Remember these words when you invest and it will keep you sane a little while longer.
In a raging bull market, demand for “risky” investments goes through the roof. In a general bullish trend, perceptual risk is minimized, making people more apt to try “risky” investment vehicles. After awhile, people begin to believe that there’s no risk at all – they believe the bull can run on forever.
Judging a decision by the outcome is a killer in the stock market. In euphoric times, people can make the dumbest investment decisions and still make money. Does that mean it was a good decision? No! Likewise, people can make the right decision and still have a bad outcome. Investing is more of a probability game. You must make the decision that will make you money if applied consistently and persistently.
Suppose I opened a ski resort in Hawaii. As soon as I put my “open for business” ad in the papers, a blizzard hits the state and I’m instantly profitable. Did I make the right decision? Of course not; assuming the chances of a blizzard hitting Hawaii are astronomically slim, I just got lucky. That’s what happens to many investors in the short run. They get lucky, but as time goes on, the law of large numbers will expose their probabilities of success.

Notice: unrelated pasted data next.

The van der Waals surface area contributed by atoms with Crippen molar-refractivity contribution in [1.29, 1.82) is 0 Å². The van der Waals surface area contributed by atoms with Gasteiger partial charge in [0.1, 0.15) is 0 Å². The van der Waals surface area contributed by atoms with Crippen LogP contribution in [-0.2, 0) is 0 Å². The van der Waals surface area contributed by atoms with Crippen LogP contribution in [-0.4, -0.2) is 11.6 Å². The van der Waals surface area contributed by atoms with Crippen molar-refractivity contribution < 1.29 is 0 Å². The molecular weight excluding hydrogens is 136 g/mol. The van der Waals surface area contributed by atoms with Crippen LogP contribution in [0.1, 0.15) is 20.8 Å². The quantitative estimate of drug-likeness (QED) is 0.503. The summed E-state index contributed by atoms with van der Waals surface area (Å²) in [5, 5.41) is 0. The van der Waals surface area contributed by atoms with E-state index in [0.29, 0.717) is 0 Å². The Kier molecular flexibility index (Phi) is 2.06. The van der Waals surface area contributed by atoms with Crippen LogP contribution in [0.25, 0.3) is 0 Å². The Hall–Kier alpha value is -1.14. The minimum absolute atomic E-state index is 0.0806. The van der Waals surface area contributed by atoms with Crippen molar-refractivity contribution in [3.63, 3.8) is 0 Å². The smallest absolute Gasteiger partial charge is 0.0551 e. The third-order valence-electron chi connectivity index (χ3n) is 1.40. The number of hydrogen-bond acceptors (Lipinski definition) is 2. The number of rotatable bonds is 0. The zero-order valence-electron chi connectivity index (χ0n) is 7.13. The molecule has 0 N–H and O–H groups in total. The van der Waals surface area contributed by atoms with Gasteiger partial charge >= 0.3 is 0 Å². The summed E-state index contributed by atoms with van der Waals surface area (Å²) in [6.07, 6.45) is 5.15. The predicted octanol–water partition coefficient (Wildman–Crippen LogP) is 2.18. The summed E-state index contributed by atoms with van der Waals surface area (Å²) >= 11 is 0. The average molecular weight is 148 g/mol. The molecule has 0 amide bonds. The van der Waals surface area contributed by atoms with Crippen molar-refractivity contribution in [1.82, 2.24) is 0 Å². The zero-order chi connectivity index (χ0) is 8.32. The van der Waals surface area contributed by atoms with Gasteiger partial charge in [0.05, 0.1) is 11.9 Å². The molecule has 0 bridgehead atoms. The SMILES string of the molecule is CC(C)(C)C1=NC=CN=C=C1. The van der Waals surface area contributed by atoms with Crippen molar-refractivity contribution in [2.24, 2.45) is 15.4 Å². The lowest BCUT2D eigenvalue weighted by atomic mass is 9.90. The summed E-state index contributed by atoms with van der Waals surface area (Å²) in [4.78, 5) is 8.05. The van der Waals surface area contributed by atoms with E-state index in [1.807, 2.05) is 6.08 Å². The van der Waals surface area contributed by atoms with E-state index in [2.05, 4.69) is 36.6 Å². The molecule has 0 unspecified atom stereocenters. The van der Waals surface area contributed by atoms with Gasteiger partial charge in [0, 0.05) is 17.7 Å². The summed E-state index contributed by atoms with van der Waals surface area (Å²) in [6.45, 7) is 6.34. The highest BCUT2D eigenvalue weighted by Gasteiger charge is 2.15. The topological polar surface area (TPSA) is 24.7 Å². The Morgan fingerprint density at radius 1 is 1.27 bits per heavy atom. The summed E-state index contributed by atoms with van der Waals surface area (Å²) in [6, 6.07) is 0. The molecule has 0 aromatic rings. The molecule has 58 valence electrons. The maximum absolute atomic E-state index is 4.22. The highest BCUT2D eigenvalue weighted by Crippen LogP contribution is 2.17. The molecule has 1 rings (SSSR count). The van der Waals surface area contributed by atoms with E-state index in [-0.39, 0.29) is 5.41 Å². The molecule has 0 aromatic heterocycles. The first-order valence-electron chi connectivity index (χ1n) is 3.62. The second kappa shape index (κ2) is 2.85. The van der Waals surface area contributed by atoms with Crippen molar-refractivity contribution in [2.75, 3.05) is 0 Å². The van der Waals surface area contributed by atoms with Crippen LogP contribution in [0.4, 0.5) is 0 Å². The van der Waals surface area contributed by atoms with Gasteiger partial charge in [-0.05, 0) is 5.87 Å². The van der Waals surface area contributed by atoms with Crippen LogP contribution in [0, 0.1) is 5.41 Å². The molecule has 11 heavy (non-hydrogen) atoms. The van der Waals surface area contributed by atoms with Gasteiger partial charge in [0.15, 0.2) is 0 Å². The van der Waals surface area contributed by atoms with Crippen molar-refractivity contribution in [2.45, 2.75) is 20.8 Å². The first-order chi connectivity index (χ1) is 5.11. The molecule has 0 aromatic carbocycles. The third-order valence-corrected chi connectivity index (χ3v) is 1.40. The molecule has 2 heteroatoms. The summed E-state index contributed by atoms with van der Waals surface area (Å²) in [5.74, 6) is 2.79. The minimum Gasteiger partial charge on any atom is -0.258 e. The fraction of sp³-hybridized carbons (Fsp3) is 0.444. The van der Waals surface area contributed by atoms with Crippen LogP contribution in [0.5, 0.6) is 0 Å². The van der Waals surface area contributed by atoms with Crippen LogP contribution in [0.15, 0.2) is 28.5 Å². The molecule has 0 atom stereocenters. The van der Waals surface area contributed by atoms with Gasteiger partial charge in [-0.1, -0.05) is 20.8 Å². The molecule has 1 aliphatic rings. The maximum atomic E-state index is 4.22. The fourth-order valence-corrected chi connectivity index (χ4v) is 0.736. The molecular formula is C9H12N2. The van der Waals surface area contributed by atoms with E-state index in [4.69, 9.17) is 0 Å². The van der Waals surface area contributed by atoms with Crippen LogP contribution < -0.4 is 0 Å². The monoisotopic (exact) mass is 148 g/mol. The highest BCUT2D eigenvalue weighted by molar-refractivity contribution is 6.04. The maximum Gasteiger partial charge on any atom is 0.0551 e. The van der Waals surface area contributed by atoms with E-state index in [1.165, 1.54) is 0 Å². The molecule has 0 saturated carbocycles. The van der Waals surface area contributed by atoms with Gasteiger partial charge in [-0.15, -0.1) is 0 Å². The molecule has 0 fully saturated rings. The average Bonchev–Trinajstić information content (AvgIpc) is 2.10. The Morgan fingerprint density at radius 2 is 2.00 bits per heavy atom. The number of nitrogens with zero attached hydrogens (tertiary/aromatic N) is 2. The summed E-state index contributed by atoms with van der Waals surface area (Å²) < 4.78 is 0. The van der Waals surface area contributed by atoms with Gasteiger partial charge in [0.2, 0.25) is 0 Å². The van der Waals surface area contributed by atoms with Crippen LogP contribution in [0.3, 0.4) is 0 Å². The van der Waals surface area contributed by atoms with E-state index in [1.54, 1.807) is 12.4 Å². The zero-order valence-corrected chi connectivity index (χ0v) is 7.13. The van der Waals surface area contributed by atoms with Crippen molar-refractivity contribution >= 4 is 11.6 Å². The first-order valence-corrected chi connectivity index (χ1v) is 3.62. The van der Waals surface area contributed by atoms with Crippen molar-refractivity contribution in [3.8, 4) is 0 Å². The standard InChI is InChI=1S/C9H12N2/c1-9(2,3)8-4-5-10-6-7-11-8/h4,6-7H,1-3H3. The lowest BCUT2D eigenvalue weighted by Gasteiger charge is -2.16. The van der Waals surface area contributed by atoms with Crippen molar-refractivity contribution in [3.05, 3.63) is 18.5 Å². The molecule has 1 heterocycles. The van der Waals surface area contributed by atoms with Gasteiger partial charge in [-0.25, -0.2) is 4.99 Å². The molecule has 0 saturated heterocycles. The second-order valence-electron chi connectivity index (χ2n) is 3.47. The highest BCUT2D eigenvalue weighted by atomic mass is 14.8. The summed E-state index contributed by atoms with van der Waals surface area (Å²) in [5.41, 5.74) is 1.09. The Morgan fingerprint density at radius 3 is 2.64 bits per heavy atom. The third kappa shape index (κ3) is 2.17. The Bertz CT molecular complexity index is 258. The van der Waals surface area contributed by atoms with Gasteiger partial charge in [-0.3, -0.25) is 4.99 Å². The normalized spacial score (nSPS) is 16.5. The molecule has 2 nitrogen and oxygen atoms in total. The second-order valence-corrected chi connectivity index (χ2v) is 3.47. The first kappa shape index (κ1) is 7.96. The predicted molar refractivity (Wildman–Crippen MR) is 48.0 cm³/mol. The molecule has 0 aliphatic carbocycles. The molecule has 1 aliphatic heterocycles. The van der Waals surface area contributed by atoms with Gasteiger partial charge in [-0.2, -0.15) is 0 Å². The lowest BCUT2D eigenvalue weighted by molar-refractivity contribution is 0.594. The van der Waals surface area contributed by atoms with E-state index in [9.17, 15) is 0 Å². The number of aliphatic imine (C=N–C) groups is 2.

Firms have been wise to this process for years, but when clients rush to the phones/computers to sell, sell, sell out of panic, there’s not much a brokerage firm can do. Ah, the folly of human psychology. Too many judge their decisions (and the decisions of their brokers) based on outcome. They don’t see that every 55 times out of 100 the technique will work. They just see the one time it didn’t work.
It’s important to understand the concept of risk in investing, so you can avoid unnecessary risk.
Tools such as the Sharpe ratio help investors understand their risk/reward ratio.
Sharpe ratio = (expected return – risk free return*)/portfolio standard deviation
*Where a risk free rate, as an example, is a 10-year treasury bond
The Sharpe ratio is designed to allow an investor to analyze how much greater a return he/she is obtaining in relation to the level of additional risk taken to generate that return. While the word “risk” has different meanings to different people, it is a fool’s game to bet the farm on something that will fail 50% of the time, yet only offers a 10% return. Any Sharpe ratio above 1 is considered good, and above 3 is excellent.
However, no investment is without risk. Whether it is inflation risk, market risk, or default risk, it is ever present. It’s just up to you to be conscious of it… and not judge your decisions by your outcomes. Develop a winning strategy and stick with it.